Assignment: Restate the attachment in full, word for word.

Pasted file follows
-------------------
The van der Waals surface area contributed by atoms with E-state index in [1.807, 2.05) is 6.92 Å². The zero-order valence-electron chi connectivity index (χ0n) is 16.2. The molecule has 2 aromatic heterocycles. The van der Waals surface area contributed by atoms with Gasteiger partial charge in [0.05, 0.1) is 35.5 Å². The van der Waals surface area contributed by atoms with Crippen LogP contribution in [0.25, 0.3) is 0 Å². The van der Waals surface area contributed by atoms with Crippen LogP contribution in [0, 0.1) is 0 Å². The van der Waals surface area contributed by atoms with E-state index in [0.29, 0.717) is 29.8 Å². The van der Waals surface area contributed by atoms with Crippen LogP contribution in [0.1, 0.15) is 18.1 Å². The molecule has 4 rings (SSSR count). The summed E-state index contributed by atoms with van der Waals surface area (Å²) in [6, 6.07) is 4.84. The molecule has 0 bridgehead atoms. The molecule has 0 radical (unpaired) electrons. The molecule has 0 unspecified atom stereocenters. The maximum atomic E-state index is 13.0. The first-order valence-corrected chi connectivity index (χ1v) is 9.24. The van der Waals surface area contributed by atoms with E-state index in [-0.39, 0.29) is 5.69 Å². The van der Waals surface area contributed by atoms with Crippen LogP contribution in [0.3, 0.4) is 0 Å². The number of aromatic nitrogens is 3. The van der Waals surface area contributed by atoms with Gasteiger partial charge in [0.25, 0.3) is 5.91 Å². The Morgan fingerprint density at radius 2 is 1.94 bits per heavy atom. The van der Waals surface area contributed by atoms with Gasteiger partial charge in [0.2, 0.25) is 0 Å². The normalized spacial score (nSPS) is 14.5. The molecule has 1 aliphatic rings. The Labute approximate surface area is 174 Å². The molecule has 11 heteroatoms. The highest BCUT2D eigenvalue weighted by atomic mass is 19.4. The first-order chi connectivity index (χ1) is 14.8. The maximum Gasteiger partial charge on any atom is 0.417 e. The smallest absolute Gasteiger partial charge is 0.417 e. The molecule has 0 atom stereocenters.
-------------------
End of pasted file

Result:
The van der Waals surface area contributed by atoms with E-state index in [1.807, 2.05) is 6.92 Å². The zero-order valence-electron chi connectivity index (χ0n) is 16.2. The molecule has 2 aromatic heterocycles. The van der Waals surface area contributed by atoms with Gasteiger partial charge in [0.05, 0.1) is 35.5 Å². The van der Waals surface area contributed by atoms with Crippen LogP contribution in [0.25, 0.3) is 0 Å². The van der Waals surface area contributed by atoms with Crippen LogP contribution in [0, 0.1) is 0 Å². The van der Waals surface area contributed by atoms with E-state index in [0.29, 0.717) is 29.8 Å². The van der Waals surface area contributed by atoms with Crippen LogP contribution in [0.1, 0.15) is 18.1 Å². The molecule has 4 rings (SSSR count). The summed E-state index contributed by atoms with van der Waals surface area (Å²) in [6, 6.07) is 4.84. The molecule has 0 bridgehead atoms. The molecule has 0 radical (unpaired) electrons. The molecule has 0 unspecified atom stereocenters. The maximum atomic E-state index is 13.0. The first-order valence-corrected chi connectivity index (χ1v) is 9.24. The van der Waals surface area contributed by atoms with E-state index in [-0.39, 0.29) is 5.69 Å². The van der Waals surface area contributed by atoms with Crippen LogP contribution in [0.3, 0.4) is 0 Å². The number of aromatic nitrogens is 3. The van der Waals surface area contributed by atoms with Gasteiger partial charge in [0.25, 0.3) is 5.91 Å². The Morgan fingerprint density at radius 2 is 1.94 bits per heavy atom. The van der Waals surface area contributed by atoms with Gasteiger partial charge in [0.2, 0.25) is 0 Å². The normalized spacial score (nSPS) is 14.5. The molecule has 1 aliphatic rings. The Labute approximate surface area is 174 Å². The molecule has 11 heteroatoms. The highest BCUT2D eigenvalue weighted by atomic mass is 19.4. The first-order chi connectivity index (χ1) is 14.8. The maximum Gasteiger partial charge on any atom is 0.417 e. The smallest absolute Gasteiger partial charge is 0.417 e. The molecule has 0 atom stereocenters.